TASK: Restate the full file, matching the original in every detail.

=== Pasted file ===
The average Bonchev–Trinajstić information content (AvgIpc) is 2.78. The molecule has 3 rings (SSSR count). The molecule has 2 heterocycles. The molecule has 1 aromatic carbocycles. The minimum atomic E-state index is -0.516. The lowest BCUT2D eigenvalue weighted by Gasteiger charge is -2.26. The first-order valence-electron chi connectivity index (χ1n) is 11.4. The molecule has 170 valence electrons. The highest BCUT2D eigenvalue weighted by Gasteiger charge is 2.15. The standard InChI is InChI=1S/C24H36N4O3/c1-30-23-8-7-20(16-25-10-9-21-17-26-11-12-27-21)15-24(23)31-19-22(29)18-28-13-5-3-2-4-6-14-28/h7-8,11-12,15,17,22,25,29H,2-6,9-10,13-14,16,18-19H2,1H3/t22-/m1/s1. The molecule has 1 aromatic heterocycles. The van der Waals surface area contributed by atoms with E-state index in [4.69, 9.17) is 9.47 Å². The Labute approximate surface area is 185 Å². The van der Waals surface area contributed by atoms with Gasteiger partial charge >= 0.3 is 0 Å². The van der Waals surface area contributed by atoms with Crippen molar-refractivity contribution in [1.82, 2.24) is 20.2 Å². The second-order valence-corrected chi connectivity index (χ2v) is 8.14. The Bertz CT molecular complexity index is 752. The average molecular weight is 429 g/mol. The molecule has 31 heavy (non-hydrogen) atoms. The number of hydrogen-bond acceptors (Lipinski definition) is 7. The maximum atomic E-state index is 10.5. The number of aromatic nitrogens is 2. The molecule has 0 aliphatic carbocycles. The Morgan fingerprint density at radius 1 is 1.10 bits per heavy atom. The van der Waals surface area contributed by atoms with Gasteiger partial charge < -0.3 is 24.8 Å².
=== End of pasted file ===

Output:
The average Bonchev–Trinajstić information content (AvgIpc) is 2.78. The molecule has 3 rings (SSSR count). The molecule has 2 heterocycles. The molecule has 1 aromatic carbocycles. The minimum atomic E-state index is -0.516. The lowest BCUT2D eigenvalue weighted by Gasteiger charge is -2.26. The first-order valence-electron chi connectivity index (χ1n) is 11.4. The molecule has 170 valence electrons. The highest BCUT2D eigenvalue weighted by Gasteiger charge is 2.15. The standard InChI is InChI=1S/C24H36N4O3/c1-30-23-8-7-20(16-25-10-9-21-17-26-11-12-27-21)15-24(23)31-19-22(29)18-28-13-5-3-2-4-6-14-28/h7-8,11-12,15,17,22,25,29H,2-6,9-10,13-14,16,18-19H2,1H3/t22-/m1/s1. The molecule has 1 aromatic heterocycles. The van der Waals surface area contributed by atoms with E-state index in [4.69, 9.17) is 9.47 Å². The Labute approximate surface area is 185 Å². The van der Waals surface area contributed by atoms with Gasteiger partial charge >= 0.3 is 0 Å². The van der Waals surface area contributed by atoms with Crippen molar-refractivity contribution in [1.82, 2.24) is 20.2 Å². The second-order valence-corrected chi connectivity index (χ2v) is 8.14. The Bertz CT molecular complexity index is 752. The average molecular weight is 429 g/mol. The molecule has 31 heavy (non-hydrogen) atoms. The number of hydrogen-bond acceptors (Lipinski definition) is 7. The maximum atomic E-state index is 10.5. The number of aromatic nitrogens is 2. The molecule has 0 aliphatic carbocycles. The Morgan fingerprint density at radius 1 is 1.10 bits per heavy atom. The van der Waals surface area contributed by atoms with Gasteiger partial charge < -0.3 is 24.8 Å².